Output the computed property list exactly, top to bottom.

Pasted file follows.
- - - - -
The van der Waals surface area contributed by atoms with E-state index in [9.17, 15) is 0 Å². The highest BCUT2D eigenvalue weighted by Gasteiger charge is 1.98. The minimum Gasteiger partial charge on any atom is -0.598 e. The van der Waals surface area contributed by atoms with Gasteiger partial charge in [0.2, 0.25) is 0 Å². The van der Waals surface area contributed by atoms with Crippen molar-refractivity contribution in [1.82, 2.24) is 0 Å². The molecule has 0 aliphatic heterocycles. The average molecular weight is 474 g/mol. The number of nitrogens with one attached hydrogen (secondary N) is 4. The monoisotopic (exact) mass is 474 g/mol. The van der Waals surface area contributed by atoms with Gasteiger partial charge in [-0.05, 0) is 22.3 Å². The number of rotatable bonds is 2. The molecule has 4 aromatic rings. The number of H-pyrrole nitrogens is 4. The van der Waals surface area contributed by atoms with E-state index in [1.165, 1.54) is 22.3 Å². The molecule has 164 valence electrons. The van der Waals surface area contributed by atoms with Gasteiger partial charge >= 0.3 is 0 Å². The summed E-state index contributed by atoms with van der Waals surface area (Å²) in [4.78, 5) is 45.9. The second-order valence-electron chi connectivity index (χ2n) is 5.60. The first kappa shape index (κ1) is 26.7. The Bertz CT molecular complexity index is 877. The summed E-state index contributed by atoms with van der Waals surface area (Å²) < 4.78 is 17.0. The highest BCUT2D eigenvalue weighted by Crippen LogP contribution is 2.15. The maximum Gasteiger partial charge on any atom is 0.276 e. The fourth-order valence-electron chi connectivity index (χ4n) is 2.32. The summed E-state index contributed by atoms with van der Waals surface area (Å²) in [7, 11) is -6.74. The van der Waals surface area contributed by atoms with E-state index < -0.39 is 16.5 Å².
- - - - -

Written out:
The van der Waals surface area contributed by atoms with E-state index in [9.17, 15) is 0 Å². The highest BCUT2D eigenvalue weighted by Gasteiger charge is 1.98. The minimum Gasteiger partial charge on any atom is -0.598 e. The van der Waals surface area contributed by atoms with Gasteiger partial charge in [0.2, 0.25) is 0 Å². The van der Waals surface area contributed by atoms with Crippen molar-refractivity contribution in [1.82, 2.24) is 0 Å². The molecule has 0 aliphatic heterocycles. The average molecular weight is 474 g/mol. The number of nitrogens with one attached hydrogen (secondary N) is 4. The monoisotopic (exact) mass is 474 g/mol. The van der Waals surface area contributed by atoms with Gasteiger partial charge in [-0.05, 0) is 22.3 Å². The number of rotatable bonds is 2. The molecule has 4 aromatic rings. The number of H-pyrrole nitrogens is 4. The van der Waals surface area contributed by atoms with E-state index in [1.165, 1.54) is 22.3 Å². The molecule has 164 valence electrons. The van der Waals surface area contributed by atoms with Gasteiger partial charge >= 0.3 is 0 Å². The summed E-state index contributed by atoms with van der Waals surface area (Å²) in [4.78, 5) is 45.9. The second-order valence-electron chi connectivity index (χ2n) is 5.60. The first kappa shape index (κ1) is 26.7. The Bertz CT molecular complexity index is 877. The summed E-state index contributed by atoms with van der Waals surface area (Å²) < 4.78 is 17.0. The highest BCUT2D eigenvalue weighted by Crippen LogP contribution is 2.15. The maximum Gasteiger partial charge on any atom is 0.276 e. The fourth-order valence-electron chi connectivity index (χ4n) is 2.32. The summed E-state index contributed by atoms with van der Waals surface area (Å²) in [7, 11) is -6.74. The van der Waals surface area contributed by atoms with E-state index < -0.39 is 16.5 Å².